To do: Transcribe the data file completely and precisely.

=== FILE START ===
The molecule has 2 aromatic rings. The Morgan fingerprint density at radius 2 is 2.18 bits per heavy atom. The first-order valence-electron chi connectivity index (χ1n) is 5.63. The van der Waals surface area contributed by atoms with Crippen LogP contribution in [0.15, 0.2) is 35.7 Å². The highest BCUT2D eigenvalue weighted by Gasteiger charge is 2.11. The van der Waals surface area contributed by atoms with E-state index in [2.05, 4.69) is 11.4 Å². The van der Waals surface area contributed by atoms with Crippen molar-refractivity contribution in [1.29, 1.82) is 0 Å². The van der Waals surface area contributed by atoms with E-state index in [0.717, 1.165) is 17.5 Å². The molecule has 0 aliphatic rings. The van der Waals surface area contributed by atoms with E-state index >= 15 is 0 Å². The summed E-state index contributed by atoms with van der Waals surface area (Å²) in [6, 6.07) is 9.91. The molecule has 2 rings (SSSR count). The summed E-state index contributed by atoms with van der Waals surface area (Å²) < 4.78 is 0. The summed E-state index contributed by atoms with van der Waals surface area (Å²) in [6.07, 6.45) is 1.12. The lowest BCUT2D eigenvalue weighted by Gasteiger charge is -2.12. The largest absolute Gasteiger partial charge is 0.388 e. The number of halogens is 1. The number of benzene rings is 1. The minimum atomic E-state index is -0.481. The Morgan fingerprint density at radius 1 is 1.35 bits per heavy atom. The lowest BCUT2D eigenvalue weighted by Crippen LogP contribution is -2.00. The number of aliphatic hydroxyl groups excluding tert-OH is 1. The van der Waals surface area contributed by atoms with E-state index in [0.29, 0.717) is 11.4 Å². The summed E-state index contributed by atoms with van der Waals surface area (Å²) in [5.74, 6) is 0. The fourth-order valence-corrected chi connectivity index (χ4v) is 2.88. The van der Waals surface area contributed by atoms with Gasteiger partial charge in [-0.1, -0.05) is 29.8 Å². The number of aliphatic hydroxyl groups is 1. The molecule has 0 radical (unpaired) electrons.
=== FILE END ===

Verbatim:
The molecule has 2 aromatic rings. The Morgan fingerprint density at radius 2 is 2.18 bits per heavy atom. The first-order valence-electron chi connectivity index (χ1n) is 5.63. The van der Waals surface area contributed by atoms with Crippen LogP contribution in [0.15, 0.2) is 35.7 Å². The highest BCUT2D eigenvalue weighted by Gasteiger charge is 2.11. The van der Waals surface area contributed by atoms with E-state index in [2.05, 4.69) is 11.4 Å². The van der Waals surface area contributed by atoms with Crippen molar-refractivity contribution in [1.29, 1.82) is 0 Å². The van der Waals surface area contributed by atoms with E-state index in [0.717, 1.165) is 17.5 Å². The molecule has 0 aliphatic rings. The van der Waals surface area contributed by atoms with E-state index >= 15 is 0 Å². The summed E-state index contributed by atoms with van der Waals surface area (Å²) in [6, 6.07) is 9.91. The molecule has 2 rings (SSSR count). The summed E-state index contributed by atoms with van der Waals surface area (Å²) < 4.78 is 0. The summed E-state index contributed by atoms with van der Waals surface area (Å²) in [6.07, 6.45) is 1.12. The lowest BCUT2D eigenvalue weighted by Gasteiger charge is -2.12. The largest absolute Gasteiger partial charge is 0.388 e. The number of halogens is 1. The number of benzene rings is 1. The minimum atomic E-state index is -0.481. The Morgan fingerprint density at radius 1 is 1.35 bits per heavy atom. The lowest BCUT2D eigenvalue weighted by Crippen LogP contribution is -2.00. The number of aliphatic hydroxyl groups excluding tert-OH is 1. The van der Waals surface area contributed by atoms with E-state index in [0.29, 0.717) is 11.4 Å². The summed E-state index contributed by atoms with van der Waals surface area (Å²) in [5.74, 6) is 0. The fourth-order valence-corrected chi connectivity index (χ4v) is 2.88. The van der Waals surface area contributed by atoms with Gasteiger partial charge in [-0.1, -0.05) is 29.8 Å². The number of aliphatic hydroxyl groups is 1. The molecule has 0 radical (unpaired) electrons.